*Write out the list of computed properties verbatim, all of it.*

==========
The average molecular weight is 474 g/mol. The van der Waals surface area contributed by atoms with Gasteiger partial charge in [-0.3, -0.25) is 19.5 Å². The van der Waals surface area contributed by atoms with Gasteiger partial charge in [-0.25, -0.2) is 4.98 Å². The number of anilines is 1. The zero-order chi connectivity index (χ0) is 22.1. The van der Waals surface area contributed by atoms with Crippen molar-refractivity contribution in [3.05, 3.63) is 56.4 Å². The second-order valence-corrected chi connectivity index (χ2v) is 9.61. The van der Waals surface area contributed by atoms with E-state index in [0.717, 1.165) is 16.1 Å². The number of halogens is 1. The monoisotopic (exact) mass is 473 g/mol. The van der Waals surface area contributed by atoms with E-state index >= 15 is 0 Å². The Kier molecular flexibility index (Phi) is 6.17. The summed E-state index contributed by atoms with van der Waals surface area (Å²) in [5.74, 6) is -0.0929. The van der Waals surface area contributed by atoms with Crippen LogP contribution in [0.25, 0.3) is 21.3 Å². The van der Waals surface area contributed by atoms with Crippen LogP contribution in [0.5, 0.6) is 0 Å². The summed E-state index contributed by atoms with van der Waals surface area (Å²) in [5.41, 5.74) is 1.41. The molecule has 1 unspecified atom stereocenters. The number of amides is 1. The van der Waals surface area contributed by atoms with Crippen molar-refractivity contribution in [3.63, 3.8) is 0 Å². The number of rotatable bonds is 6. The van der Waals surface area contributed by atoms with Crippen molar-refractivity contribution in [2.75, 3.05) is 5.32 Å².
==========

The average molecular weight is 474 g/mol. The van der Waals surface area contributed by atoms with Gasteiger partial charge in [-0.3, -0.25) is 19.5 Å². The van der Waals surface area contributed by atoms with Gasteiger partial charge in [-0.25, -0.2) is 4.98 Å². The number of anilines is 1. The zero-order chi connectivity index (χ0) is 22.1. The van der Waals surface area contributed by atoms with Crippen molar-refractivity contribution in [3.05, 3.63) is 56.4 Å². The second-order valence-corrected chi connectivity index (χ2v) is 9.61. The van der Waals surface area contributed by atoms with E-state index in [0.717, 1.165) is 16.1 Å². The number of halogens is 1. The monoisotopic (exact) mass is 473 g/mol. The van der Waals surface area contributed by atoms with E-state index >= 15 is 0 Å². The Kier molecular flexibility index (Phi) is 6.17. The summed E-state index contributed by atoms with van der Waals surface area (Å²) in [5.74, 6) is -0.0929. The van der Waals surface area contributed by atoms with Crippen LogP contribution in [0.25, 0.3) is 21.3 Å². The van der Waals surface area contributed by atoms with Crippen LogP contribution in [0.5, 0.6) is 0 Å². The summed E-state index contributed by atoms with van der Waals surface area (Å²) in [5.41, 5.74) is 1.41. The molecule has 1 unspecified atom stereocenters. The number of amides is 1. The van der Waals surface area contributed by atoms with Crippen molar-refractivity contribution in [3.63, 3.8) is 0 Å². The number of rotatable bonds is 6. The van der Waals surface area contributed by atoms with Crippen molar-refractivity contribution in [2.75, 3.05) is 5.32 Å².